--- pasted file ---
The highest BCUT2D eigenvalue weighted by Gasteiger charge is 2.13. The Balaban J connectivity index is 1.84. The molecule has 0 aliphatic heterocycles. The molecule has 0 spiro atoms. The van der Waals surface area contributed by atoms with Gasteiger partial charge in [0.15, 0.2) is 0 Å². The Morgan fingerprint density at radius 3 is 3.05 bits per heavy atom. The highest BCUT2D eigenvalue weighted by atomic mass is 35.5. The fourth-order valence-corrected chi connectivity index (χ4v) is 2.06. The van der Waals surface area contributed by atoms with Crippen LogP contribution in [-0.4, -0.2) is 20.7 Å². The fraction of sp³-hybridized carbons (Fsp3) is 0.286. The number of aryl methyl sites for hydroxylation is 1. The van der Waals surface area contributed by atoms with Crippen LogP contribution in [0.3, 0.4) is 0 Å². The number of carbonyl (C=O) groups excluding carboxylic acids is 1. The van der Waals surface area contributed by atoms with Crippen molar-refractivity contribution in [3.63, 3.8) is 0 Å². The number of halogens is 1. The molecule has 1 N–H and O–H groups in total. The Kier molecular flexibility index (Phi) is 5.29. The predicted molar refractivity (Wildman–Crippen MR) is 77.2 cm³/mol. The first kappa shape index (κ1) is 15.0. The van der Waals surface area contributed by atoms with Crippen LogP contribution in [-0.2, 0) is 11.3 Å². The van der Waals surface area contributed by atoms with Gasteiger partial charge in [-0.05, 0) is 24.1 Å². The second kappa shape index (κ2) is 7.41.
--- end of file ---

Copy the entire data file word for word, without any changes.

The highest BCUT2D eigenvalue weighted by Gasteiger charge is 2.13. The Balaban J connectivity index is 1.84. The molecule has 0 aliphatic heterocycles. The molecule has 0 spiro atoms. The van der Waals surface area contributed by atoms with Gasteiger partial charge in [0.15, 0.2) is 0 Å². The Morgan fingerprint density at radius 3 is 3.05 bits per heavy atom. The highest BCUT2D eigenvalue weighted by atomic mass is 35.5. The fourth-order valence-corrected chi connectivity index (χ4v) is 2.06. The van der Waals surface area contributed by atoms with Crippen LogP contribution in [-0.4, -0.2) is 20.7 Å². The fraction of sp³-hybridized carbons (Fsp3) is 0.286. The number of aryl methyl sites for hydroxylation is 1. The van der Waals surface area contributed by atoms with Crippen LogP contribution in [0.3, 0.4) is 0 Å². The number of carbonyl (C=O) groups excluding carboxylic acids is 1. The van der Waals surface area contributed by atoms with Crippen molar-refractivity contribution in [3.63, 3.8) is 0 Å². The number of halogens is 1. The molecule has 1 N–H and O–H groups in total. The Kier molecular flexibility index (Phi) is 5.29. The predicted molar refractivity (Wildman–Crippen MR) is 77.2 cm³/mol. The first kappa shape index (κ1) is 15.0. The van der Waals surface area contributed by atoms with Crippen LogP contribution in [-0.2, 0) is 11.3 Å². The van der Waals surface area contributed by atoms with Gasteiger partial charge in [-0.05, 0) is 24.1 Å². The second kappa shape index (κ2) is 7.41.